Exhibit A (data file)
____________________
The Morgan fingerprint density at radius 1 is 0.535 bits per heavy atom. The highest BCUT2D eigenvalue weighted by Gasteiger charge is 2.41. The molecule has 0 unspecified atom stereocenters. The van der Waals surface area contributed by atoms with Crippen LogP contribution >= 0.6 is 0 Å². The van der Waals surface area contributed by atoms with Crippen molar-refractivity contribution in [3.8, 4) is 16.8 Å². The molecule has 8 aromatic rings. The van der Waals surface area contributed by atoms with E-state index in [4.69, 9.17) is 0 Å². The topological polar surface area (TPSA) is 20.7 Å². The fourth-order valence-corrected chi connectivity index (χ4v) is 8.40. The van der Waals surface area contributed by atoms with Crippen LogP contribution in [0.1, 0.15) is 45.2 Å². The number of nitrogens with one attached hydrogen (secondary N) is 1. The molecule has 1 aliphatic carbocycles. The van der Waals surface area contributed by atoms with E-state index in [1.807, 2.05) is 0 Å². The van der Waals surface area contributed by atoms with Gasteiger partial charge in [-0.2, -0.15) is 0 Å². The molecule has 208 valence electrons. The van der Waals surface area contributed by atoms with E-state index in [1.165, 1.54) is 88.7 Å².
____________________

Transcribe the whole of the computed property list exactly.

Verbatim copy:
The Morgan fingerprint density at radius 1 is 0.535 bits per heavy atom. The highest BCUT2D eigenvalue weighted by Gasteiger charge is 2.41. The molecule has 0 unspecified atom stereocenters. The van der Waals surface area contributed by atoms with Crippen LogP contribution >= 0.6 is 0 Å². The van der Waals surface area contributed by atoms with Crippen molar-refractivity contribution in [3.8, 4) is 16.8 Å². The molecule has 8 aromatic rings. The van der Waals surface area contributed by atoms with E-state index in [4.69, 9.17) is 0 Å². The topological polar surface area (TPSA) is 20.7 Å². The fourth-order valence-corrected chi connectivity index (χ4v) is 8.40. The van der Waals surface area contributed by atoms with Crippen LogP contribution in [0.1, 0.15) is 45.2 Å². The number of nitrogens with one attached hydrogen (secondary N) is 1. The molecule has 1 aliphatic carbocycles. The van der Waals surface area contributed by atoms with E-state index in [1.807, 2.05) is 0 Å². The van der Waals surface area contributed by atoms with Gasteiger partial charge in [-0.2, -0.15) is 0 Å². The molecule has 208 valence electrons. The van der Waals surface area contributed by atoms with E-state index in [1.165, 1.54) is 88.7 Å².